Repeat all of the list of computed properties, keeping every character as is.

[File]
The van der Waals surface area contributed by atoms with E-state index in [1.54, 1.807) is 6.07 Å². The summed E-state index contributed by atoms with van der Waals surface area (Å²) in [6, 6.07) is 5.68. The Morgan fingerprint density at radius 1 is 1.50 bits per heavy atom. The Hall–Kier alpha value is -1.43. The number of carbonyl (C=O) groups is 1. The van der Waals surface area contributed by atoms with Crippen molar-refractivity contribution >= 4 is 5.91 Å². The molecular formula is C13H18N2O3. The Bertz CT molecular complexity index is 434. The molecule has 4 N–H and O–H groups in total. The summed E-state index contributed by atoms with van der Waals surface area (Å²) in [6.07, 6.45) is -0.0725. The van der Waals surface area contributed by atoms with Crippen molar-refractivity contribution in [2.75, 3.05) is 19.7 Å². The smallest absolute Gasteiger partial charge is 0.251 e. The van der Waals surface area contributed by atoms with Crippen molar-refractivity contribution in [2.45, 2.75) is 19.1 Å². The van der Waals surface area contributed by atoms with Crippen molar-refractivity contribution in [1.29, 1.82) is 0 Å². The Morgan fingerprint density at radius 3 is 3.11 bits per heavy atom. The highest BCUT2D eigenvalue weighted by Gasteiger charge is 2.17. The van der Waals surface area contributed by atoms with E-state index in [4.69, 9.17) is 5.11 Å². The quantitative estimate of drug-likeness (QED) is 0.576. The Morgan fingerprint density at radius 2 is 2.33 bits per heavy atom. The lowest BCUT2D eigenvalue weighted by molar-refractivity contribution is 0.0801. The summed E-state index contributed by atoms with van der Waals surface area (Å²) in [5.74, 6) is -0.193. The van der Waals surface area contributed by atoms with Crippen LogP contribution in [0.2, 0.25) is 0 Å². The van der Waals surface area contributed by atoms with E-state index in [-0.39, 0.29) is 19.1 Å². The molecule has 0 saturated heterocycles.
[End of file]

The van der Waals surface area contributed by atoms with E-state index in [1.54, 1.807) is 6.07 Å². The summed E-state index contributed by atoms with van der Waals surface area (Å²) in [6, 6.07) is 5.68. The Morgan fingerprint density at radius 1 is 1.50 bits per heavy atom. The Hall–Kier alpha value is -1.43. The number of carbonyl (C=O) groups is 1. The van der Waals surface area contributed by atoms with Crippen molar-refractivity contribution >= 4 is 5.91 Å². The molecular formula is C13H18N2O3. The Bertz CT molecular complexity index is 434. The molecule has 4 N–H and O–H groups in total. The summed E-state index contributed by atoms with van der Waals surface area (Å²) in [6.07, 6.45) is -0.0725. The van der Waals surface area contributed by atoms with Crippen molar-refractivity contribution in [2.75, 3.05) is 19.7 Å². The smallest absolute Gasteiger partial charge is 0.251 e. The van der Waals surface area contributed by atoms with Crippen molar-refractivity contribution in [2.45, 2.75) is 19.1 Å². The van der Waals surface area contributed by atoms with Crippen molar-refractivity contribution in [1.29, 1.82) is 0 Å². The Morgan fingerprint density at radius 3 is 3.11 bits per heavy atom. The highest BCUT2D eigenvalue weighted by Gasteiger charge is 2.17. The van der Waals surface area contributed by atoms with E-state index in [4.69, 9.17) is 5.11 Å². The quantitative estimate of drug-likeness (QED) is 0.576. The Morgan fingerprint density at radius 2 is 2.33 bits per heavy atom. The lowest BCUT2D eigenvalue weighted by molar-refractivity contribution is 0.0801. The summed E-state index contributed by atoms with van der Waals surface area (Å²) in [5.74, 6) is -0.193. The van der Waals surface area contributed by atoms with Crippen LogP contribution in [0.2, 0.25) is 0 Å². The van der Waals surface area contributed by atoms with E-state index in [-0.39, 0.29) is 19.1 Å². The molecule has 0 saturated heterocycles.